Just in case of a natural disaster or further emergency, thousands of people have no choice but to evacuate their Katy rental homes with very short notice. Have you ever thought about if you would be able to hastily pack everything your family will need to survive for several days? If you are ready with a 72-hour kit for your family, you wouldn’t have to ask. You will have everything you and your family needs, ready to go.
As declared by the U.S. Department of Homeland Security (Ready.gov), each family has to be prepared for disasters and sudden evacuations. You can accomplish this by creating a basic disaster kit with appropriate essentials to last at least three days. A 72-hour kit should have the basics like food, water, medicine, and other necessities. Even if there are many prepackaged emergency kits that you can buy, they are usually overpriced and often don’t have supplies that suit your family’s unique situation. The better and more reasonable option is to make a 72-hour kit for you and your family or friends.
So how do you assemble an emergency kit? There are guidelines on how to create a basic emergency preparedness kit on Ready.gov. Think about the list as a foundation for your family’s 72-hour kit. For instance, you’ll need a way to save and carry your items securely and to keep the elements out. A few recommendations are to use a duffel bag, backpacks, or plastic bins. Then, you’ll want to guarantee that all of the items in your kit are shut in airtight plastic bags to keep them safe and dry.
The moment you have a safe way to store and carry your emergency kit, you can begin adding basic items like water and food. Ready.gov has a full list you can download and print. But a good rule of thumb is to include at least one gallon of water per person per day in your kit, plus a three-day supply of non-perishable food items for each person. If you want to use canned goods in your kit, keep in mind that you need to add a manual can opener, too. Other basic survival supplies, such as flashlights, extra batteries, matches, or a lighter, a first aid kit, moist towelettes, and garbage bags, should also be included in your kit, as well as any prescription medications or medical supplies your family might need. If you have room, consider adding one change of clothes and shoes for each person and a blanket or sleeping bag.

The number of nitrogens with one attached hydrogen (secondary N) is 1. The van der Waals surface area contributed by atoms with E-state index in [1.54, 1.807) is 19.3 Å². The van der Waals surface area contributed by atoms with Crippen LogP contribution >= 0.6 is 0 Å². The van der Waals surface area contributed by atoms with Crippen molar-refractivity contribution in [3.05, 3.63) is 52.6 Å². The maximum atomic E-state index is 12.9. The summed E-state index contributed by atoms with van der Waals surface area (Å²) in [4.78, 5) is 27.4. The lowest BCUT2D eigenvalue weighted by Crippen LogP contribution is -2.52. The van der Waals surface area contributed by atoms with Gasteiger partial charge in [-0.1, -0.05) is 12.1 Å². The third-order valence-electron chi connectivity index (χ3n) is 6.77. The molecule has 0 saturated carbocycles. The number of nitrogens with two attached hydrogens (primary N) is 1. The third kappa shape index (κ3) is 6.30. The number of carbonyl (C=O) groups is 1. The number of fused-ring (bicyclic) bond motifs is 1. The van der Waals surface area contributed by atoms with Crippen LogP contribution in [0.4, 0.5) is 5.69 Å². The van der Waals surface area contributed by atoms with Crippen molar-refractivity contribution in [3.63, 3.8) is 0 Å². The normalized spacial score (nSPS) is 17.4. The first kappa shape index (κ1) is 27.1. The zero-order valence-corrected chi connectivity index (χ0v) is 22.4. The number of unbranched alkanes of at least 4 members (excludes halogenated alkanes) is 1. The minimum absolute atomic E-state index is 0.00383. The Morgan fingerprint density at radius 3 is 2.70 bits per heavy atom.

The minute you have the basics, you can start adding items that are unique to your family’s circumstances. For example, if you have infants or pets in your family, don’t forget to add baby supplies and pet food to your kit. It may also be important to add things like feminine hygiene products, contact lens solution, or over-the-counter medications that are used regularly. Finally, you might consider adding copies of important family documents, identification records, and cash or traveler’s checks to your emergency kit. Just make sure that cash and passports, along with any other paper documents, are stowed in a waterproof container.
A substantial share of making a 72-hour kit for your family is maintaining it from year to year. It is important to check and replace expired food items as needed, as well as update your kit as your family’s needs change. Finally, you’ll need to decide where to keep your kit. It is best to choose a location that is both secure and easy to access, just in case you need to leave quickly. Be sure that each member of your family knows where the kit is, just in case. You might also consider making a smaller emergency kit for your car if something occurs while you are away from home.
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